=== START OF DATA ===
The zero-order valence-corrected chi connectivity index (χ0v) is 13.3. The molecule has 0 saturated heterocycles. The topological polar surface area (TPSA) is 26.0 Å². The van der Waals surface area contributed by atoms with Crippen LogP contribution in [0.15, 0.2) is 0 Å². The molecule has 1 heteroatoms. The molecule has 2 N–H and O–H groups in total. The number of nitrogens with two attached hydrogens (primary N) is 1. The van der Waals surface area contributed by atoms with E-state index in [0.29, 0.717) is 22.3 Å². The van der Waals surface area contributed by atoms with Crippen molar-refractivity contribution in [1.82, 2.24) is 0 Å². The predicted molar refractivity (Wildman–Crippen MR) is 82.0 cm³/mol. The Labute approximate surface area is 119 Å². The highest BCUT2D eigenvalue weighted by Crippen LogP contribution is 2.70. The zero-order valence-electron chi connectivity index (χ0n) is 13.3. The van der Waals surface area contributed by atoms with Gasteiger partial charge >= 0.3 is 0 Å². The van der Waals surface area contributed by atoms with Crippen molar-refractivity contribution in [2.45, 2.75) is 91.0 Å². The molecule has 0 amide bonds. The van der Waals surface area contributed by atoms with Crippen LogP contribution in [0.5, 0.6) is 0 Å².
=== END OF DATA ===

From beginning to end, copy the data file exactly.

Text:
The zero-order valence-corrected chi connectivity index (χ0v) is 13.3. The molecule has 0 saturated heterocycles. The topological polar surface area (TPSA) is 26.0 Å². The van der Waals surface area contributed by atoms with Crippen LogP contribution in [0.15, 0.2) is 0 Å². The molecule has 1 heteroatoms. The molecule has 2 N–H and O–H groups in total. The number of nitrogens with two attached hydrogens (primary N) is 1. The van der Waals surface area contributed by atoms with E-state index in [0.29, 0.717) is 22.3 Å². The van der Waals surface area contributed by atoms with Crippen molar-refractivity contribution in [1.82, 2.24) is 0 Å². The predicted molar refractivity (Wildman–Crippen MR) is 82.0 cm³/mol. The Labute approximate surface area is 119 Å². The highest BCUT2D eigenvalue weighted by Crippen LogP contribution is 2.70. The zero-order valence-electron chi connectivity index (χ0n) is 13.3. The van der Waals surface area contributed by atoms with Gasteiger partial charge >= 0.3 is 0 Å². The van der Waals surface area contributed by atoms with Crippen molar-refractivity contribution in [2.45, 2.75) is 91.0 Å². The molecule has 0 amide bonds. The van der Waals surface area contributed by atoms with Crippen LogP contribution in [0.5, 0.6) is 0 Å².